|scientific name Drasteria petricola |
common name Little Arches
Sparsely vegetated, open habitats, including alpine and montane meadows and prairie grasslands.
Adult flight peaks between mid May and mid July, earlier at lower elevations.
The smallest of the Arches (Drasteria) moths. In Alberta, it is the only species in the genus with black lines along the veins of the ventral forewing margin. The mountain populations (ssp. athabasca) tend to be slightly larger and have a more yellow-tan cast to the hindwing compared to the prairie populations (ssp. crokeri). Prairie individuals can be strikingly different with their blue-grey and white colouration, and Barnes and Benjamin (1924) thought these differences may be indicative of a separate species; Individuals from the Calgary and Lethbridge region seem to be intermediate between the two forms, but more work is needed to clarify this situation.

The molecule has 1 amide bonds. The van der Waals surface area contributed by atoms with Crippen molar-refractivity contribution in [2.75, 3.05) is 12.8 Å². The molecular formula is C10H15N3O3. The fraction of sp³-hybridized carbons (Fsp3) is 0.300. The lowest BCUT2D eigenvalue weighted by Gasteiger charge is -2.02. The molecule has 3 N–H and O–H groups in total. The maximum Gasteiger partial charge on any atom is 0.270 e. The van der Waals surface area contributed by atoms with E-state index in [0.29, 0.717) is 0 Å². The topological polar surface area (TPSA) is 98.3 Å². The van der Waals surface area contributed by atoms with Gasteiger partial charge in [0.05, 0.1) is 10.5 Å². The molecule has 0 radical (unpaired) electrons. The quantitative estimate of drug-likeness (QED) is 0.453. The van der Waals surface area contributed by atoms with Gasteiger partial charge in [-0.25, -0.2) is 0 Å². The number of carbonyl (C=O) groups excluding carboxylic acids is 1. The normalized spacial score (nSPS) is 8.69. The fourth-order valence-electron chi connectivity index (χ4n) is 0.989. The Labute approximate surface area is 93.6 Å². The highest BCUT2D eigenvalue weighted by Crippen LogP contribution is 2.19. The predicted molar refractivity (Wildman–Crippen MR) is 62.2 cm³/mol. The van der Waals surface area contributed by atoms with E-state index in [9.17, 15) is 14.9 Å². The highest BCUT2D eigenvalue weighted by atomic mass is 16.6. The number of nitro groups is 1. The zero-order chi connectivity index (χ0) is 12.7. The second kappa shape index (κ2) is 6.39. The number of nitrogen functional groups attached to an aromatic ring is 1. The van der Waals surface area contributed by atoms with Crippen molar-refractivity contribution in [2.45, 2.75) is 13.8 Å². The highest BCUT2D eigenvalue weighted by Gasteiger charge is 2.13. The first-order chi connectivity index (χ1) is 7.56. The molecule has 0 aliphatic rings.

Adults are diurnal and do not come to light. They can be difficult to detect and observe with their rapid flight and contrasting black and white coloration.
Not of concern.
The larvae feed on Hedysarum (Lafontaine & Wood 1997). Adults take nectar at flowers, including mint in Utah (Richards 1939).
A western species, found from the Yukon and NWT south to New Mexico in the Rockies, east to Manitoba (Lafontaine & Wood 1997).
Comments are published according to our submission guidelines. The EH Strickland Entomological Museum does not necessarily endorse the views expressed.